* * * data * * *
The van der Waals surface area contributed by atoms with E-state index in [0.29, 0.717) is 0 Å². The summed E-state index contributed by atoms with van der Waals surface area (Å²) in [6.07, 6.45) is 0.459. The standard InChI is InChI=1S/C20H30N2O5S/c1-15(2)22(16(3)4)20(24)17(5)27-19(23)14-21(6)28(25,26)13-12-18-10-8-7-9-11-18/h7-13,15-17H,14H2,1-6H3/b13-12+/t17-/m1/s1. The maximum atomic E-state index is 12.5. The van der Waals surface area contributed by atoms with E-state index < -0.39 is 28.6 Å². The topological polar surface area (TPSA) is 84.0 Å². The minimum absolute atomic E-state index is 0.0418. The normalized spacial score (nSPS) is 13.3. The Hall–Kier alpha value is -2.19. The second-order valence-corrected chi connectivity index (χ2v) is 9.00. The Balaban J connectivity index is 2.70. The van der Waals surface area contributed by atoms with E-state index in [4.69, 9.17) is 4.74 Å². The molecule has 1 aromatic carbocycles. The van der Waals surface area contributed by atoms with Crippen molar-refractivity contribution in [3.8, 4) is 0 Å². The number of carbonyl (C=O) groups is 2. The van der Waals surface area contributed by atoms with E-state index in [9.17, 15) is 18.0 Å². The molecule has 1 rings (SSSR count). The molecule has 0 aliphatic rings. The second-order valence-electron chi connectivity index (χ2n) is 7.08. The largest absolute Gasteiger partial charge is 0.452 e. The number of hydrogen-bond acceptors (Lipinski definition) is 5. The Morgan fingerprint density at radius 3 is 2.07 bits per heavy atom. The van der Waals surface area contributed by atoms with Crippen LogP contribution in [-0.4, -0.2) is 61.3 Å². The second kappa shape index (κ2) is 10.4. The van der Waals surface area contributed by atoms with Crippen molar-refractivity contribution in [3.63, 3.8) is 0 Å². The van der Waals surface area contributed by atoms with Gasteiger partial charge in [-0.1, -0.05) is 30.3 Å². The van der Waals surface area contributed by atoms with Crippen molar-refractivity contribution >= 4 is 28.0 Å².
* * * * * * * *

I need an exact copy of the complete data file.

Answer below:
The van der Waals surface area contributed by atoms with E-state index in [0.29, 0.717) is 0 Å². The summed E-state index contributed by atoms with van der Waals surface area (Å²) in [6.07, 6.45) is 0.459. The standard InChI is InChI=1S/C20H30N2O5S/c1-15(2)22(16(3)4)20(24)17(5)27-19(23)14-21(6)28(25,26)13-12-18-10-8-7-9-11-18/h7-13,15-17H,14H2,1-6H3/b13-12+/t17-/m1/s1. The maximum atomic E-state index is 12.5. The van der Waals surface area contributed by atoms with E-state index < -0.39 is 28.6 Å². The topological polar surface area (TPSA) is 84.0 Å². The minimum absolute atomic E-state index is 0.0418. The normalized spacial score (nSPS) is 13.3. The Hall–Kier alpha value is -2.19. The second-order valence-corrected chi connectivity index (χ2v) is 9.00. The Balaban J connectivity index is 2.70. The van der Waals surface area contributed by atoms with E-state index in [4.69, 9.17) is 4.74 Å². The molecule has 1 aromatic carbocycles. The van der Waals surface area contributed by atoms with Crippen molar-refractivity contribution in [3.8, 4) is 0 Å². The number of carbonyl (C=O) groups is 2. The van der Waals surface area contributed by atoms with E-state index in [9.17, 15) is 18.0 Å². The molecule has 1 rings (SSSR count). The molecule has 0 aliphatic rings. The second-order valence-electron chi connectivity index (χ2n) is 7.08. The largest absolute Gasteiger partial charge is 0.452 e. The number of hydrogen-bond acceptors (Lipinski definition) is 5. The Morgan fingerprint density at radius 3 is 2.07 bits per heavy atom. The van der Waals surface area contributed by atoms with Crippen LogP contribution in [-0.4, -0.2) is 61.3 Å². The second kappa shape index (κ2) is 10.4. The van der Waals surface area contributed by atoms with Crippen molar-refractivity contribution in [3.63, 3.8) is 0 Å². The van der Waals surface area contributed by atoms with Gasteiger partial charge in [-0.1, -0.05) is 30.3 Å². The van der Waals surface area contributed by atoms with Crippen molar-refractivity contribution >= 4 is 28.0 Å².